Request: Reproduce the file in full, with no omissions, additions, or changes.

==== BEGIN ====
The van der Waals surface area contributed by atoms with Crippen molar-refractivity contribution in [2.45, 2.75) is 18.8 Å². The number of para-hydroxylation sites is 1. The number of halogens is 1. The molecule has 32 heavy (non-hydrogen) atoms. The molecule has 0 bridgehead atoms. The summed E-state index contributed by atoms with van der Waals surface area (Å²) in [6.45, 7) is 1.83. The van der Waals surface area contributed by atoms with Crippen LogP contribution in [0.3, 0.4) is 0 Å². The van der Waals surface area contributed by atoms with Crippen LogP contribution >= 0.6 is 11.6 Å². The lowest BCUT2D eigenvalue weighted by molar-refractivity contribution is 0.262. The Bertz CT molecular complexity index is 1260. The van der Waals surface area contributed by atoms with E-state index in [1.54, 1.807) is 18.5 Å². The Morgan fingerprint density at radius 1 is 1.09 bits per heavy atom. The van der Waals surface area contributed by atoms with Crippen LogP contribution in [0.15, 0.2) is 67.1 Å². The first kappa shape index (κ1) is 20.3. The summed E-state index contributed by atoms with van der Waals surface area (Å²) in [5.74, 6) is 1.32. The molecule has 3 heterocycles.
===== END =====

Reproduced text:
The van der Waals surface area contributed by atoms with Crippen molar-refractivity contribution in [2.45, 2.75) is 18.8 Å². The number of para-hydroxylation sites is 1. The number of halogens is 1. The molecule has 32 heavy (non-hydrogen) atoms. The molecule has 0 bridgehead atoms. The summed E-state index contributed by atoms with van der Waals surface area (Å²) in [6.45, 7) is 1.83. The van der Waals surface area contributed by atoms with Crippen LogP contribution in [0.3, 0.4) is 0 Å². The van der Waals surface area contributed by atoms with Crippen LogP contribution >= 0.6 is 11.6 Å². The lowest BCUT2D eigenvalue weighted by molar-refractivity contribution is 0.262. The Bertz CT molecular complexity index is 1260. The van der Waals surface area contributed by atoms with E-state index in [1.54, 1.807) is 18.5 Å². The Morgan fingerprint density at radius 1 is 1.09 bits per heavy atom. The van der Waals surface area contributed by atoms with Crippen LogP contribution in [0.15, 0.2) is 67.1 Å². The first kappa shape index (κ1) is 20.3. The summed E-state index contributed by atoms with van der Waals surface area (Å²) in [5.74, 6) is 1.32. The molecule has 3 heterocycles.